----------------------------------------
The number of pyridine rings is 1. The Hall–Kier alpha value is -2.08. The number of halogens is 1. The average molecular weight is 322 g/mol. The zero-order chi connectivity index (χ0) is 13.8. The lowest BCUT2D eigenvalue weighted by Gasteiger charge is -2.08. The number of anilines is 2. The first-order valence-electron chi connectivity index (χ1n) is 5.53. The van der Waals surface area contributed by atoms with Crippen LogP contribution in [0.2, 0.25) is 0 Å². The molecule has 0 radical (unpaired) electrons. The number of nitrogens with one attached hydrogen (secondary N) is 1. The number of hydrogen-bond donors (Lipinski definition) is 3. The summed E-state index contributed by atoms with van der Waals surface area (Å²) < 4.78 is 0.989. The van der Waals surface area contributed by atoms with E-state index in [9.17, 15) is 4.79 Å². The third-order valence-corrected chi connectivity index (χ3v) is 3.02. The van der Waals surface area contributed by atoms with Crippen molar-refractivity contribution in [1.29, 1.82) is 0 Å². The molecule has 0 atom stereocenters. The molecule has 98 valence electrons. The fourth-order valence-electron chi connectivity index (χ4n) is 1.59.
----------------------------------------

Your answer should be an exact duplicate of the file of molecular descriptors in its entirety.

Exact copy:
The number of pyridine rings is 1. The Hall–Kier alpha value is -2.08. The number of halogens is 1. The average molecular weight is 322 g/mol. The zero-order chi connectivity index (χ0) is 13.8. The lowest BCUT2D eigenvalue weighted by Gasteiger charge is -2.08. The number of anilines is 2. The first-order valence-electron chi connectivity index (χ1n) is 5.53. The van der Waals surface area contributed by atoms with Crippen LogP contribution in [0.2, 0.25) is 0 Å². The molecule has 0 radical (unpaired) electrons. The number of nitrogens with one attached hydrogen (secondary N) is 1. The number of hydrogen-bond donors (Lipinski definition) is 3. The summed E-state index contributed by atoms with van der Waals surface area (Å²) < 4.78 is 0.989. The van der Waals surface area contributed by atoms with E-state index in [9.17, 15) is 4.79 Å². The third-order valence-corrected chi connectivity index (χ3v) is 3.02. The van der Waals surface area contributed by atoms with Crippen molar-refractivity contribution in [1.29, 1.82) is 0 Å². The molecule has 0 atom stereocenters. The molecule has 98 valence electrons. The fourth-order valence-electron chi connectivity index (χ4n) is 1.59.